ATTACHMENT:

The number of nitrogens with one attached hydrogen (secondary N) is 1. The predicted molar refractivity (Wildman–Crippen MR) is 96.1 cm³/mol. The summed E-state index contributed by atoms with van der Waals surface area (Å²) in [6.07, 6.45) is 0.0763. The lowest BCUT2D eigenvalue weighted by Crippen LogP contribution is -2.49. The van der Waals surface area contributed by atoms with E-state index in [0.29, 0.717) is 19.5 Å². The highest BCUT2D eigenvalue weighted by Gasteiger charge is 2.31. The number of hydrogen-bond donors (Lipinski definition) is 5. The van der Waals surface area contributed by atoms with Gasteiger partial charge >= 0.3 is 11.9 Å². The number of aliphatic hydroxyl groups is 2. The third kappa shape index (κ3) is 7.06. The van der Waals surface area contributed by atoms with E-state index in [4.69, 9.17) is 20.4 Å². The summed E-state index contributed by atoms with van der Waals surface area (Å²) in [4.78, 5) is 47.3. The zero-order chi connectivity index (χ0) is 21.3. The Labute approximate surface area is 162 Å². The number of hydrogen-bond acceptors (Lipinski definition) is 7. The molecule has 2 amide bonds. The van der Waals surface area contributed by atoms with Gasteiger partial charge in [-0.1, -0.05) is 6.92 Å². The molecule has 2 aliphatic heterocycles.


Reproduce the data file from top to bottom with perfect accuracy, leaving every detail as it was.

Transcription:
The number of nitrogens with one attached hydrogen (secondary N) is 1. The predicted molar refractivity (Wildman–Crippen MR) is 96.1 cm³/mol. The summed E-state index contributed by atoms with van der Waals surface area (Å²) in [6.07, 6.45) is 0.0763. The lowest BCUT2D eigenvalue weighted by Crippen LogP contribution is -2.49. The van der Waals surface area contributed by atoms with E-state index in [0.29, 0.717) is 19.5 Å². The highest BCUT2D eigenvalue weighted by Gasteiger charge is 2.31. The number of hydrogen-bond donors (Lipinski definition) is 5. The van der Waals surface area contributed by atoms with Gasteiger partial charge >= 0.3 is 11.9 Å². The number of aliphatic hydroxyl groups is 2. The third kappa shape index (κ3) is 7.06. The van der Waals surface area contributed by atoms with E-state index in [4.69, 9.17) is 20.4 Å². The summed E-state index contributed by atoms with van der Waals surface area (Å²) in [4.78, 5) is 47.3. The zero-order chi connectivity index (χ0) is 21.3. The Labute approximate surface area is 162 Å². The number of hydrogen-bond acceptors (Lipinski definition) is 7. The molecule has 2 amide bonds. The van der Waals surface area contributed by atoms with Gasteiger partial charge in [-0.1, -0.05) is 6.92 Å². The molecule has 2 aliphatic heterocycles.